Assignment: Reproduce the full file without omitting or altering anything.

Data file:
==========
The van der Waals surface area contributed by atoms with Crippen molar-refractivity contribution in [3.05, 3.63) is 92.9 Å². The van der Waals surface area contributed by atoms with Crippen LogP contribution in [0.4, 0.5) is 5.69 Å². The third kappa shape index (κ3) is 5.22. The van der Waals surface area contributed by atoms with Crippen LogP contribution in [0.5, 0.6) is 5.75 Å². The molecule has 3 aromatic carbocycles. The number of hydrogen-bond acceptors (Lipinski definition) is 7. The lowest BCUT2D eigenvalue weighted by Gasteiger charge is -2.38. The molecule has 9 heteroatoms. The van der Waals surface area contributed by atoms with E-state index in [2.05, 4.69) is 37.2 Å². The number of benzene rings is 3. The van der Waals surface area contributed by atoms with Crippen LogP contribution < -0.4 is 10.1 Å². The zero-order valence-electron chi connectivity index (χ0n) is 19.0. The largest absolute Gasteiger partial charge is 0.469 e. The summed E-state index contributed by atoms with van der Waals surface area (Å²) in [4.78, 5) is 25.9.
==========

The van der Waals surface area contributed by atoms with Crippen molar-refractivity contribution in [3.05, 3.63) is 92.9 Å². The van der Waals surface area contributed by atoms with Crippen LogP contribution in [0.4, 0.5) is 5.69 Å². The third kappa shape index (κ3) is 5.22. The van der Waals surface area contributed by atoms with Crippen LogP contribution in [0.5, 0.6) is 5.75 Å². The molecule has 3 aromatic carbocycles. The number of hydrogen-bond acceptors (Lipinski definition) is 7. The lowest BCUT2D eigenvalue weighted by Gasteiger charge is -2.38. The molecule has 9 heteroatoms. The van der Waals surface area contributed by atoms with E-state index in [2.05, 4.69) is 37.2 Å². The number of benzene rings is 3. The van der Waals surface area contributed by atoms with Crippen LogP contribution < -0.4 is 10.1 Å². The zero-order valence-electron chi connectivity index (χ0n) is 19.0. The largest absolute Gasteiger partial charge is 0.469 e. The summed E-state index contributed by atoms with van der Waals surface area (Å²) in [4.78, 5) is 25.9.